Students receive PACCE grant for renewable energy projects
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PLATTEVILLE, Wis. — Dr. Dino Ress, professor of sustainable and renewable energy systems at the University of Wisconsin-Platteville, is currently supervising two student projects. Both projects are being funded by the Pioneer Academic Center for Community Engagement.
The first project is an audit-based project with the Sun Prairie Athletic Club, located in Sun Prairie, Wis., to cut its water and heat expenses. The athletic club has seen a large expansion in the past few years and aims to cut its energy consumption by $30,000 a year. Students are looking at ways to reduce costs including liquid pool covers, replacing furnaces and the installation of solar water heaters.
The students went through calculations and tests to determine the efficiency of the liquid pool covers. “We built a model aquarium that simulated the actual pool conditions,” said Rose Henkel, a senior environmental engineering major from Danbury, Wis., who is working on this project. “We recorded 24 hours of observation with and without the liquid pool cover to calculate the rate of evaporation.” The students determined that the liquid cover is worth the investment for the business. “Without PACCE we cannot construct projects or visit the job site for research,” said Henkel.
The second PACCE project Dr. Ress is supervising this year is a fabrication-based project for the Four Lakes Wildlife Center. This team of students is working to create a system to grow duckweed for the wildlife rehabilitation center. Duckweed is used as feed for ducklings that the Four Lakes Wildlife Center is working to rehabilitate.
The Wildlife Center is currently harvesting the duckweed from surrounding lakes, which is very labor intensive and costly.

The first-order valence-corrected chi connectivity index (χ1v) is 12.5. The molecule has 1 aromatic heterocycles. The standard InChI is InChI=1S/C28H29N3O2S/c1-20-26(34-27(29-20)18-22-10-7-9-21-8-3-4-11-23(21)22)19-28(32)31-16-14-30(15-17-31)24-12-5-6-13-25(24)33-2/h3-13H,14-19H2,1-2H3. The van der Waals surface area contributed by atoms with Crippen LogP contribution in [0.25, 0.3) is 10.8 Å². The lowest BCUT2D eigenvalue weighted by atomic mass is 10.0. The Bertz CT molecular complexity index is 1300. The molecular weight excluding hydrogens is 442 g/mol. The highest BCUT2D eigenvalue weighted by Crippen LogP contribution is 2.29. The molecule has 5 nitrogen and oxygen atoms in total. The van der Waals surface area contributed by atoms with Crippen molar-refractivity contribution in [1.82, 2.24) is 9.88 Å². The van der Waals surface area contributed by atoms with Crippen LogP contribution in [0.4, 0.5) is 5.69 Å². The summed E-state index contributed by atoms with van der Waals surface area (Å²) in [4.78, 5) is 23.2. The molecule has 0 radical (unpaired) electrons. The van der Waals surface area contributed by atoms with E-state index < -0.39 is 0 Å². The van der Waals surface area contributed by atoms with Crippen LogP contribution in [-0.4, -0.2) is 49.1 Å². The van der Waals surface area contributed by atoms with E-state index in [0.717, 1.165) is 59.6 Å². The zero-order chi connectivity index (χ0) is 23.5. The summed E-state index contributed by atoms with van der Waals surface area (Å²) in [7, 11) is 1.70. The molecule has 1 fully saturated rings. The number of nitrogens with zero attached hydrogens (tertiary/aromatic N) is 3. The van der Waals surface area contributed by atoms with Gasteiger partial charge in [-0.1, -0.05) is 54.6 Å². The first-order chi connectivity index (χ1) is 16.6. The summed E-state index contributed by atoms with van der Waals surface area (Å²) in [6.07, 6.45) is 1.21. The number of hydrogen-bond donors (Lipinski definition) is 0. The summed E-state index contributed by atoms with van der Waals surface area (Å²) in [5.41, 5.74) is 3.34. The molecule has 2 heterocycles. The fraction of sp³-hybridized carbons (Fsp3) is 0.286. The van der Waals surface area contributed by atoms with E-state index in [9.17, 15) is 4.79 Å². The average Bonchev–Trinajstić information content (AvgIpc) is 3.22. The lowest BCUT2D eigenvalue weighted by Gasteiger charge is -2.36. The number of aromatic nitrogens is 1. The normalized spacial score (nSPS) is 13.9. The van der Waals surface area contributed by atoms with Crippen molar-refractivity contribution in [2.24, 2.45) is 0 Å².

“Duckweed doesn’t need much more than ammonia based water as well as some other nutrients to grow,” said Kim Laufenberg, senior environmental engineering major from Middleton, Wis. This team of students fabricated a 70-gallon tank to grow enough duckweed to feed the center’s maximum duck capacity.
“We needed to create a system they could use year round,” said Laufenberg. “This way the tank is portable and can be moved inside during the winter. This system also has the capability to purify water and may have the potential to become a duck habitat.”
“The design and implementation aspect of these projects is important for the students and PACCE provides a large range of learning opportunities,” said Ress. “This option is also attractive to businesses who do not have funding or the knowledge to complete these projects on their own.”
Contact: Dino Ress, professor, sustainable and renewable energy, (608) 342-7234, email@example.com
Written by: Megan Schmidt, UW-Platteville University Information and Communications, (608) 342-1194, firstname.lastname@example.org
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